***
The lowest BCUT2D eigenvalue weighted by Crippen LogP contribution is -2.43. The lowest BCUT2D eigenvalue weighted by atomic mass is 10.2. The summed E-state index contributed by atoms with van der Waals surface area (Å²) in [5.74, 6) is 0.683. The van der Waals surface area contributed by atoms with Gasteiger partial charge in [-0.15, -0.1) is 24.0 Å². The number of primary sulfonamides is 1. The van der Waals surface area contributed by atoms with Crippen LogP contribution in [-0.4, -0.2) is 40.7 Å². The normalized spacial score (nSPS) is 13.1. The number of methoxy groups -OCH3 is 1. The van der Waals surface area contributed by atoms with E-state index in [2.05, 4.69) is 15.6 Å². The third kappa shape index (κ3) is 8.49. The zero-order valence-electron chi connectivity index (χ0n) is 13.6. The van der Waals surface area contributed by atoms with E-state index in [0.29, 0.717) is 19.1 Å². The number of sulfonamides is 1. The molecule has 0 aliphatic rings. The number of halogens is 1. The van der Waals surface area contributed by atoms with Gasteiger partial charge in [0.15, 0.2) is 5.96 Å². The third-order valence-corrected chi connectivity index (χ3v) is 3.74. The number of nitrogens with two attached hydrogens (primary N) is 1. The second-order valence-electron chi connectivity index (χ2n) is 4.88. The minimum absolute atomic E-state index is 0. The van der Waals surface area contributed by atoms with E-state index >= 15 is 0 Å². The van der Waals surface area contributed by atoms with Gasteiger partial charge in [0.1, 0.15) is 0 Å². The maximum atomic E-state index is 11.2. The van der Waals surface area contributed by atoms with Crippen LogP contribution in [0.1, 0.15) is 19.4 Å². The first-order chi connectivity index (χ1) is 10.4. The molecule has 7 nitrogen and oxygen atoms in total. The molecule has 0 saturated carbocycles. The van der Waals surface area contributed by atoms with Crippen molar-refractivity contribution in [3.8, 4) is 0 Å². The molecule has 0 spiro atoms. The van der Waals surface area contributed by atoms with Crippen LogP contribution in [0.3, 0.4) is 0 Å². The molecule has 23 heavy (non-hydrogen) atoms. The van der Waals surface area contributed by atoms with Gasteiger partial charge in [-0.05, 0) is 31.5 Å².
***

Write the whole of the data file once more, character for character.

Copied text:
The lowest BCUT2D eigenvalue weighted by Crippen LogP contribution is -2.43. The lowest BCUT2D eigenvalue weighted by atomic mass is 10.2. The summed E-state index contributed by atoms with van der Waals surface area (Å²) in [5.74, 6) is 0.683. The van der Waals surface area contributed by atoms with Gasteiger partial charge in [-0.15, -0.1) is 24.0 Å². The number of primary sulfonamides is 1. The van der Waals surface area contributed by atoms with Crippen LogP contribution in [-0.4, -0.2) is 40.7 Å². The normalized spacial score (nSPS) is 13.1. The number of methoxy groups -OCH3 is 1. The van der Waals surface area contributed by atoms with E-state index in [2.05, 4.69) is 15.6 Å². The third kappa shape index (κ3) is 8.49. The zero-order valence-electron chi connectivity index (χ0n) is 13.6. The van der Waals surface area contributed by atoms with E-state index in [0.29, 0.717) is 19.1 Å². The number of sulfonamides is 1. The molecule has 0 aliphatic rings. The number of halogens is 1. The van der Waals surface area contributed by atoms with Gasteiger partial charge in [0.15, 0.2) is 5.96 Å². The third-order valence-corrected chi connectivity index (χ3v) is 3.74. The number of nitrogens with two attached hydrogens (primary N) is 1. The second-order valence-electron chi connectivity index (χ2n) is 4.88. The minimum absolute atomic E-state index is 0. The van der Waals surface area contributed by atoms with E-state index >= 15 is 0 Å². The van der Waals surface area contributed by atoms with Gasteiger partial charge in [0.1, 0.15) is 0 Å². The maximum atomic E-state index is 11.2. The van der Waals surface area contributed by atoms with Crippen LogP contribution in [0.1, 0.15) is 19.4 Å². The first-order chi connectivity index (χ1) is 10.4. The molecule has 7 nitrogen and oxygen atoms in total. The molecule has 0 saturated carbocycles. The van der Waals surface area contributed by atoms with Crippen molar-refractivity contribution in [3.8, 4) is 0 Å². The molecule has 0 spiro atoms. The van der Waals surface area contributed by atoms with Crippen LogP contribution in [0.3, 0.4) is 0 Å². The molecule has 23 heavy (non-hydrogen) atoms. The van der Waals surface area contributed by atoms with Gasteiger partial charge in [-0.05, 0) is 31.5 Å².